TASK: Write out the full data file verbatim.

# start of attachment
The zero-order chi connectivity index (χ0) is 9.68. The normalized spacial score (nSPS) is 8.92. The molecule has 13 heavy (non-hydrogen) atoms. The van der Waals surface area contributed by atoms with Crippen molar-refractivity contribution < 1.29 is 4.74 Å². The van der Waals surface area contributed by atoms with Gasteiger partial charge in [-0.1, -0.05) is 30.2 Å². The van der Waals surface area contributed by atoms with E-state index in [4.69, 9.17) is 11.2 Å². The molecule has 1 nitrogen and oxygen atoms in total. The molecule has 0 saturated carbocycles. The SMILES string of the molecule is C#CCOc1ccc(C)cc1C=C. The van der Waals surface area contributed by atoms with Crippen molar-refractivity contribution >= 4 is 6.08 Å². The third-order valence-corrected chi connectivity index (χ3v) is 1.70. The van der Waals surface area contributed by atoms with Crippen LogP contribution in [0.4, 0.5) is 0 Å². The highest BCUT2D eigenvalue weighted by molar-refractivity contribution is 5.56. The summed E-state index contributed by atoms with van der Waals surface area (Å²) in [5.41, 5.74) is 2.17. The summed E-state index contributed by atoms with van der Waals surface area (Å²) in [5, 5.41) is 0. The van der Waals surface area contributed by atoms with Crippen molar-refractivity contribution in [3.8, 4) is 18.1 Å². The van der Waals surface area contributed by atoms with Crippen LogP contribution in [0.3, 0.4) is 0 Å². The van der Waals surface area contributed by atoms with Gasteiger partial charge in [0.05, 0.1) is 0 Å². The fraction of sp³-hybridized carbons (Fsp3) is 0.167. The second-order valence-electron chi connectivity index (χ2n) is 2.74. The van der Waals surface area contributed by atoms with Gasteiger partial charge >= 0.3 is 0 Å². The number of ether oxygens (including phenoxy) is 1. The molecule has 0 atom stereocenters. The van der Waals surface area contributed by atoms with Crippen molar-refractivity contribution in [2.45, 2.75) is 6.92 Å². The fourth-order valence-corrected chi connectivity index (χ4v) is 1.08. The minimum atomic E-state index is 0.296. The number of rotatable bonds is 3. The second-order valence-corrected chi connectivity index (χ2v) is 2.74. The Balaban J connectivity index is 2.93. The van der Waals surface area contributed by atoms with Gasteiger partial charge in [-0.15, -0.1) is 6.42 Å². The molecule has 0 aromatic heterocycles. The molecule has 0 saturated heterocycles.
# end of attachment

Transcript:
The zero-order chi connectivity index (χ0) is 9.68. The normalized spacial score (nSPS) is 8.92. The molecule has 13 heavy (non-hydrogen) atoms. The van der Waals surface area contributed by atoms with Crippen molar-refractivity contribution < 1.29 is 4.74 Å². The van der Waals surface area contributed by atoms with Gasteiger partial charge in [-0.1, -0.05) is 30.2 Å². The van der Waals surface area contributed by atoms with E-state index in [4.69, 9.17) is 11.2 Å². The molecule has 1 nitrogen and oxygen atoms in total. The molecule has 0 saturated carbocycles. The SMILES string of the molecule is C#CCOc1ccc(C)cc1C=C. The van der Waals surface area contributed by atoms with Crippen molar-refractivity contribution >= 4 is 6.08 Å². The third-order valence-corrected chi connectivity index (χ3v) is 1.70. The van der Waals surface area contributed by atoms with Crippen LogP contribution in [0.4, 0.5) is 0 Å². The highest BCUT2D eigenvalue weighted by molar-refractivity contribution is 5.56. The summed E-state index contributed by atoms with van der Waals surface area (Å²) in [5.41, 5.74) is 2.17. The summed E-state index contributed by atoms with van der Waals surface area (Å²) in [5, 5.41) is 0. The van der Waals surface area contributed by atoms with Crippen molar-refractivity contribution in [3.8, 4) is 18.1 Å². The van der Waals surface area contributed by atoms with Crippen LogP contribution in [0.3, 0.4) is 0 Å². The van der Waals surface area contributed by atoms with Gasteiger partial charge in [0.05, 0.1) is 0 Å². The fraction of sp³-hybridized carbons (Fsp3) is 0.167. The second-order valence-electron chi connectivity index (χ2n) is 2.74. The van der Waals surface area contributed by atoms with Gasteiger partial charge >= 0.3 is 0 Å². The number of ether oxygens (including phenoxy) is 1. The molecule has 0 atom stereocenters. The van der Waals surface area contributed by atoms with Crippen molar-refractivity contribution in [2.45, 2.75) is 6.92 Å². The fourth-order valence-corrected chi connectivity index (χ4v) is 1.08. The minimum atomic E-state index is 0.296. The number of rotatable bonds is 3. The second-order valence-corrected chi connectivity index (χ2v) is 2.74. The Balaban J connectivity index is 2.93. The van der Waals surface area contributed by atoms with Gasteiger partial charge in [-0.15, -0.1) is 6.42 Å². The molecule has 0 aromatic heterocycles. The molecule has 0 saturated heterocycles.